Tuesday, June 05, 2012

A Talk at Work

We started by talking about the change in attitude by the dental people who work third watch. She said she remembered when everyone was fairly happy and got along and worked together. I asked her when she thought the attitude changed. She said the major difference happened in February when just about everyone on third watch thought they were going to be laid off and then in March when one of the assistants actually was let go. Then she moved into how much it bothers her when people say that there’s no work out there because she’s worked two jobs for a large part of her working life. “There are jobs,” she said, “if people are willing to look for them.”

“The ones that are easiest to get are at places like KFC,” I said, “where the turnover is high. How can you support a family when you’re getting paid just above minimum wage?”

“Inflation’s a problem,” she said.

I agreed.

“It got so bad,” she said, “because all those women wanted to go to work in the ‘50s.”

I was shocked and a little bit outraged. To blame increased cost of living on women working? Absurd. Right?

I didn’t say that though. I just listened. She believes that because women started to work and households started to earn more money that when they started to spend that money prices on everything were raised. “It’s supply and demand,” she said. “If people weren’t willing to pay the higher prices then prices would go down.”

“But,” I said, “almost all families were single income until the mid ‘80s.” -- I don’t actually know if this is true. It sounds true enough, though. -- “By the mid ‘90s most were double income families. Most families can’t survive comfortably, or at all, without two people working.”

“They could if prices go down.”

“But they’re not going down, even during the mess that’s been going on for the last five years.”

“Prices are going down,” she said.

“What? Like car prices?” I asked.

She said that car prices are going down because so many people have started to buy used cars. The car companies have to lower their prices on new cars. I said that I haven’t noticed a difference. There’s not much below $20,000, I said. She said that everything that lasts has come down in price.

“Does that really matter if wages haven’t kept up with cost of living?” I asked.

She looked at me.

“I mean,” I said, “that when they take out the price of food and fuel it looks like prices haven’t gone up much.”

“But everyone has to eat,” she said, smiling.

“Exactly. How can a family do anything if the price of food and the heating and how they get to work keep going up?”

“They can’t,” she said, “but if they refused to pay high prices--“

“How can they pay less for food?” I interrupted. “Grow their own food? Most people can’t even have a garden. Food prices have nothing to do with women going to work.”

“It’s like this,” she said. “When one person works they only make this much money” – She raised her hand up a little. – “and can only spend so much. When two people work they make this much.” – She raised her other hand higher than the first. – “What do they do with all the extra? They spend it and that make prices go up. Better to have only one person work.”

My jaw hung slack. “I’m not an economist,” I said, “but I don’t think that’s right.”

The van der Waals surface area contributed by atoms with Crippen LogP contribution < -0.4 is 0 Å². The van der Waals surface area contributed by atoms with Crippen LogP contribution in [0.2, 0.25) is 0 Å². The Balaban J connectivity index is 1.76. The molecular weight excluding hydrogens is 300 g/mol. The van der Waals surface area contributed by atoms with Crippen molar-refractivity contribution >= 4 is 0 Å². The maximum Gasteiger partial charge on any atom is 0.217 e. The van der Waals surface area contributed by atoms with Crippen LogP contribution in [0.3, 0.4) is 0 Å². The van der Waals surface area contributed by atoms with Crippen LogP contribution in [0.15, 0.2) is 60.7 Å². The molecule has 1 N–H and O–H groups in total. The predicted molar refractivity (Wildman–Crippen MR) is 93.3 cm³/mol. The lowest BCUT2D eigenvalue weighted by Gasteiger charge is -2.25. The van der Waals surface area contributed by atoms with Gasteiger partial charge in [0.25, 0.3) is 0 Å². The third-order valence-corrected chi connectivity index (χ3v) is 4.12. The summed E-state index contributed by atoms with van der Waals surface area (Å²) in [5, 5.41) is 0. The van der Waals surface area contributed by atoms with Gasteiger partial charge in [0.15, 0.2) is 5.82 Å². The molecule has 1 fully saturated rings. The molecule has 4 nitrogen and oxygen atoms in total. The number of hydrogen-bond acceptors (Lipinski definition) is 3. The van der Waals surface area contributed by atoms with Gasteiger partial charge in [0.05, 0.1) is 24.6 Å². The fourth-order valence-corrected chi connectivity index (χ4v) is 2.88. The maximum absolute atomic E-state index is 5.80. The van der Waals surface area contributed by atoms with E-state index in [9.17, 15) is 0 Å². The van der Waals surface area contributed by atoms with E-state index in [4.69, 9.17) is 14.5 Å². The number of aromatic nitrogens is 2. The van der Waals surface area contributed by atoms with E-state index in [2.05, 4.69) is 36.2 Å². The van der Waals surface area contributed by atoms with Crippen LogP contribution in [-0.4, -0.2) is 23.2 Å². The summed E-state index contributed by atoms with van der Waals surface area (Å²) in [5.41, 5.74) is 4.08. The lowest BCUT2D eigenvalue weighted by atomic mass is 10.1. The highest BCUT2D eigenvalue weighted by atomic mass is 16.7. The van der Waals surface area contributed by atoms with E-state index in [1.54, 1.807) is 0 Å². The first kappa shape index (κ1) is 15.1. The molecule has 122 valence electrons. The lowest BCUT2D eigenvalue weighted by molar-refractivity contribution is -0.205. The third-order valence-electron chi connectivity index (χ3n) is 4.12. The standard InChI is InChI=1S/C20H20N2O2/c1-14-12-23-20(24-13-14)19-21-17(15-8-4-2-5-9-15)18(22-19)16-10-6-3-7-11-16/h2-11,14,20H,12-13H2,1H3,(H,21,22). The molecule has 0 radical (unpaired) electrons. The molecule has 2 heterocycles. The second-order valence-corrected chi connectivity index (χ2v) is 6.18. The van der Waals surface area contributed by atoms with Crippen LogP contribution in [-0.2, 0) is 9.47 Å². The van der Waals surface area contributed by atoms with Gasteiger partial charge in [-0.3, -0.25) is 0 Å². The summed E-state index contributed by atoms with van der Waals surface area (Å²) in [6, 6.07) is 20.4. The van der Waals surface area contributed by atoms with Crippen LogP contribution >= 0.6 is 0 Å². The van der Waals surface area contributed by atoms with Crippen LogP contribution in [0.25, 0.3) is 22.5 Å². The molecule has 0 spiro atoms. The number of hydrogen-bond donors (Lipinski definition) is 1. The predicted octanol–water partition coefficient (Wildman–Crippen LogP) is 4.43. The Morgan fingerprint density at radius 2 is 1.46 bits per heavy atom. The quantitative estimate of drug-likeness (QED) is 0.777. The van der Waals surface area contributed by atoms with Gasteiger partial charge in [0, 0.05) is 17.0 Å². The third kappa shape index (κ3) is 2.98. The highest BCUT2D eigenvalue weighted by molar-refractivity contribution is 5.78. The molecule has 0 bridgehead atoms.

“I haven’t studied economics,” she said, “but I grew up in the 60s and 70s and I remember my mom saying that everything was getting more expensive and this was when lots of women started to go to work. If just a few had gone to work everything would have stayed the same, but when most of them started working prices went insane.”

And if I start to pay you to protect me from tigers and I never get attacked by a tiger living in California then you must be protecting me from tiger, I thought.

“If all the women just quit their jobs” – She smiled and chuckled for the first time during this conversation, as if it were all a joke. – “prices would get better.”

For a second I thought about mentioning the insane inflation of food prices in China, but knew that she would just point out that more women are working there, too. It’s hard for me to point to any recently successful economy in this world where prices on food are going up where women aren’t a large part of the workforce. I think they have to word as much as they want to work. She’d just argue that all the prices there were cheaper before so many women started working.

“They wouldn’t go down,” I said, instead of speaking my thoughts.

“I think they would,” she said. “You know, people can survive with only one person working. They just have to make sacrifices.”

I let the conversation stop there. I had nothing more to say to her. She’s not going to leave her job even though she just married one of the officers here. We talked about that a while ago, long before she told me inflation is because women work. She’s going to work for a least another 10 years, she told me. She’s going work, even though he brings home a nice salary and will get a good pension when he retires, because she wants buy some nice things and fix her place up and live comfortably.


AE said...

And here I thought the dollar was worth less because it's based on faith rather than commodities.

Queenie said...

I feel like slamming my head into a wall after reading that.
I have a good friend who works in a grocery store. When something, let's say chicken, is not being purchased much,the price actually goes up to cover the costs of what is not be sold, transportation costs, breeding and feeding costs, etc...


ticknart said...

The whole conversation left me a little sick to my stomach.

I get to a point where I think people all sort of think the same way about things and then I have a conversation like this and I'm not sure anymore.